The Bright star discussed what his Netflix movie's poor critical reception means in the changing landscape of cinema.
As soon as it was up on Netflix last December, Bright was critically panned despite a more positive reception from general audience. With David Ayer's ill-conceived worldbuilding and a pretentious attitude that tries to be slick and smart, the movie deserves everything the critical consensus threw at it.
Edgerton starred in Bright as an orc police officer next to Will Smith's leading man, and despite the heavy make-up, he managed to be give the best performance in the movie. In a Collider interview to promote Red Sparrow, Edgerton weighed in on the advantage of a Netflix release:
All I know is what was reported, which was something like—whatever number was reported—something like 11 million that first weekend. Whatever it was, it amounted to a $100 million-plus opening weekend. But, I have to be honest, that’s considering that people don’t have to get in their car, go buy a ticket, go buy the popcorn. There’s a certain age where you can roll over and press play on the remote control.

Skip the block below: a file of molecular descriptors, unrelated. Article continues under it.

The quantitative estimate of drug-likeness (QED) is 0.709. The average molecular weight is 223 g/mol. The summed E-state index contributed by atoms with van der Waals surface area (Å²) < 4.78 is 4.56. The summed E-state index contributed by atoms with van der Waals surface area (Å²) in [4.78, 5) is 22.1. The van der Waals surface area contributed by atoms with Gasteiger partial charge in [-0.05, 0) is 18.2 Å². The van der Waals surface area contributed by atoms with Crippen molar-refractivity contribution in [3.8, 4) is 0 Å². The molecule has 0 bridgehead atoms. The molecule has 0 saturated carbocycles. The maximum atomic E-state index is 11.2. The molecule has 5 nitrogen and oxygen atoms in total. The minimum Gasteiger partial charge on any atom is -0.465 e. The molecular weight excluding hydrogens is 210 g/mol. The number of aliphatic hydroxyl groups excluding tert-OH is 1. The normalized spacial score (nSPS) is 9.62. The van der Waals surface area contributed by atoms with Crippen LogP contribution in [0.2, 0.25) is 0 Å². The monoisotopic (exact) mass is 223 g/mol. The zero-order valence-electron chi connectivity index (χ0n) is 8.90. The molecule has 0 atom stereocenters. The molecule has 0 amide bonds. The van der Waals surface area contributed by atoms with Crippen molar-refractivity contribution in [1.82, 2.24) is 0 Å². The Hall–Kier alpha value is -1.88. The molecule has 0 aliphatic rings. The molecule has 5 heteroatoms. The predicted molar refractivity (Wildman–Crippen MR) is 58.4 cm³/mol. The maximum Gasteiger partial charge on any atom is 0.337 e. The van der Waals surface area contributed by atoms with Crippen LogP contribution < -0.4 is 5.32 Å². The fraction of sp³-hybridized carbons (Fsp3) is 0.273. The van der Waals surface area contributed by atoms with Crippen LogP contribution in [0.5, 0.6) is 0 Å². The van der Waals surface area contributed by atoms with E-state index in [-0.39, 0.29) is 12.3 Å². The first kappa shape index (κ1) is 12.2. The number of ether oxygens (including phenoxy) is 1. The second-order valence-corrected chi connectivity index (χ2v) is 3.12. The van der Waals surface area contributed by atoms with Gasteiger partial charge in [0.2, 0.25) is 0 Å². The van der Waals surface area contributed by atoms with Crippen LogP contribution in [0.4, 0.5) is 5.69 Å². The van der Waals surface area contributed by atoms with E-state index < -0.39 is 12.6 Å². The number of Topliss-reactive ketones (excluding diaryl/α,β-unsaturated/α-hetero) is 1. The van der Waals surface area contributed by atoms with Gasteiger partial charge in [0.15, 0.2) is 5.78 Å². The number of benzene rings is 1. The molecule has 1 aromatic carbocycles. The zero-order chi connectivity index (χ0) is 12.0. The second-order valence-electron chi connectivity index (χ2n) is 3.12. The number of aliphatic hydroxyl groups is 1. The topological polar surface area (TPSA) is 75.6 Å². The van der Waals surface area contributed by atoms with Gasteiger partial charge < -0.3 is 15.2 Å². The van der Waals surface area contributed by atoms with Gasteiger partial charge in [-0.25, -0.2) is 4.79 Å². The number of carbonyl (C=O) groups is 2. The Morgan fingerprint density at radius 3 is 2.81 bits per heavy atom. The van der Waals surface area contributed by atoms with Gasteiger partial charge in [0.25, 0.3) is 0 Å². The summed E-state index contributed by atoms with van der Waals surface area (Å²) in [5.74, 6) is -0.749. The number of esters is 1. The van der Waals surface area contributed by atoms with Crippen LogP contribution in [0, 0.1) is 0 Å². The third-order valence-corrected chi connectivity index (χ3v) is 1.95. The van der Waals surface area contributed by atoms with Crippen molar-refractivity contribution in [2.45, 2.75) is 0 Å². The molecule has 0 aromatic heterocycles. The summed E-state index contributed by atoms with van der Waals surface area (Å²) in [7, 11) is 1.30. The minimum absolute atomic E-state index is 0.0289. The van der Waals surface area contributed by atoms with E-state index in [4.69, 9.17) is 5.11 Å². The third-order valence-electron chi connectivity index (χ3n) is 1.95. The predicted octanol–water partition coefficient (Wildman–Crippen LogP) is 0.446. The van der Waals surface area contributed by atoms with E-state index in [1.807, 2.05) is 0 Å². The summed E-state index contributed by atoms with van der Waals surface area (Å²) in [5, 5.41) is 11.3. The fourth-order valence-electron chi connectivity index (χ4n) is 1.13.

He also compared Bright to Star Wars: The Last Jedi, referring to each of them as a sort of anti-thesis to the other.
But, according to them, the numbers were there. And I think that would be supported by the wild discrepancy between the audience score and the Rotten Tomatoes aggregate score, it’s almost the inverse of Star Wars: The Last Jedi. You’ve got critics at 93 or 92%, and the audience gave it a 50-something, and you get to Bright, which is sort of slammed by critics, but it has a 90% audience score. I think there was a little bit of extra critical hate towards it because it’s changing the landscape of the movie business, but I think Bright is maybe a movie that needs to be reviewed by public opinion rather than viewed through the highbrow prism of film criticism.”
While Bright hits all the wrong notes for its genre mix of buddy cop, dark fantasy, and social criticism, Netflix already announced a sequel. And Edgerton might be right, at least about the change brought to the future of cinema by these poorly reviewed Netflix movies.
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